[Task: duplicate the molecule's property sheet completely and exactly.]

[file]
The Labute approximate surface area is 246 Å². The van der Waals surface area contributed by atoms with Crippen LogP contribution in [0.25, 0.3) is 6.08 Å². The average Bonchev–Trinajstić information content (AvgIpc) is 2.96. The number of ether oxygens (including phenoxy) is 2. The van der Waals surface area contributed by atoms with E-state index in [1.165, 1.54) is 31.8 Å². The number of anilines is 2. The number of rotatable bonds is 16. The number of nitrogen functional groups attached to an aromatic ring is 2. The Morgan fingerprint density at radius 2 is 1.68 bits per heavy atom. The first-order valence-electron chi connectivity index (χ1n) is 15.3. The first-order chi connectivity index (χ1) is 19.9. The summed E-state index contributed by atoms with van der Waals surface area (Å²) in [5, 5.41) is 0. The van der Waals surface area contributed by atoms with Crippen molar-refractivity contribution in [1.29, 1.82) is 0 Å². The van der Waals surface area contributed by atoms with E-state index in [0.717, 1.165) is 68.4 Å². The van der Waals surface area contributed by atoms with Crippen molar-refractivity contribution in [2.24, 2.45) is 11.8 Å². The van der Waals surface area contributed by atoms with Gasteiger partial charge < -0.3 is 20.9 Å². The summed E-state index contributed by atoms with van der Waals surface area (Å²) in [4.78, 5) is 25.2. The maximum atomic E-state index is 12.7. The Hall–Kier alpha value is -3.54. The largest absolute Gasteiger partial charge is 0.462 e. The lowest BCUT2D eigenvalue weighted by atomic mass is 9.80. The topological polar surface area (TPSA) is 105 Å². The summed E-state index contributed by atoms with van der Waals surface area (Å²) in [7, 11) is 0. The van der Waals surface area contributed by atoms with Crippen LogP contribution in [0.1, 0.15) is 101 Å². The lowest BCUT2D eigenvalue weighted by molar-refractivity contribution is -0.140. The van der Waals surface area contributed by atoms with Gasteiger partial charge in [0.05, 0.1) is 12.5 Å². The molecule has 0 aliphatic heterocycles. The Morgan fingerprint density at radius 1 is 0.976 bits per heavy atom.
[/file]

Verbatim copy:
The Labute approximate surface area is 246 Å². The van der Waals surface area contributed by atoms with Crippen LogP contribution in [0.25, 0.3) is 6.08 Å². The average Bonchev–Trinajstić information content (AvgIpc) is 2.96. The number of ether oxygens (including phenoxy) is 2. The van der Waals surface area contributed by atoms with E-state index in [1.165, 1.54) is 31.8 Å². The number of anilines is 2. The number of rotatable bonds is 16. The number of nitrogen functional groups attached to an aromatic ring is 2. The Morgan fingerprint density at radius 2 is 1.68 bits per heavy atom. The first-order valence-electron chi connectivity index (χ1n) is 15.3. The first-order chi connectivity index (χ1) is 19.9. The summed E-state index contributed by atoms with van der Waals surface area (Å²) in [5, 5.41) is 0. The van der Waals surface area contributed by atoms with Crippen molar-refractivity contribution in [1.29, 1.82) is 0 Å². The van der Waals surface area contributed by atoms with E-state index in [0.717, 1.165) is 68.4 Å². The van der Waals surface area contributed by atoms with Crippen molar-refractivity contribution in [2.24, 2.45) is 11.8 Å². The van der Waals surface area contributed by atoms with Gasteiger partial charge < -0.3 is 20.9 Å². The summed E-state index contributed by atoms with van der Waals surface area (Å²) in [4.78, 5) is 25.2. The maximum atomic E-state index is 12.7. The Hall–Kier alpha value is -3.54. The largest absolute Gasteiger partial charge is 0.462 e. The lowest BCUT2D eigenvalue weighted by atomic mass is 9.80. The topological polar surface area (TPSA) is 105 Å². The summed E-state index contributed by atoms with van der Waals surface area (Å²) in [7, 11) is 0. The van der Waals surface area contributed by atoms with Crippen LogP contribution in [0.1, 0.15) is 101 Å². The lowest BCUT2D eigenvalue weighted by molar-refractivity contribution is -0.140. The van der Waals surface area contributed by atoms with Gasteiger partial charge in [0.05, 0.1) is 12.5 Å². The molecule has 0 aliphatic heterocycles. The Morgan fingerprint density at radius 1 is 0.976 bits per heavy atom.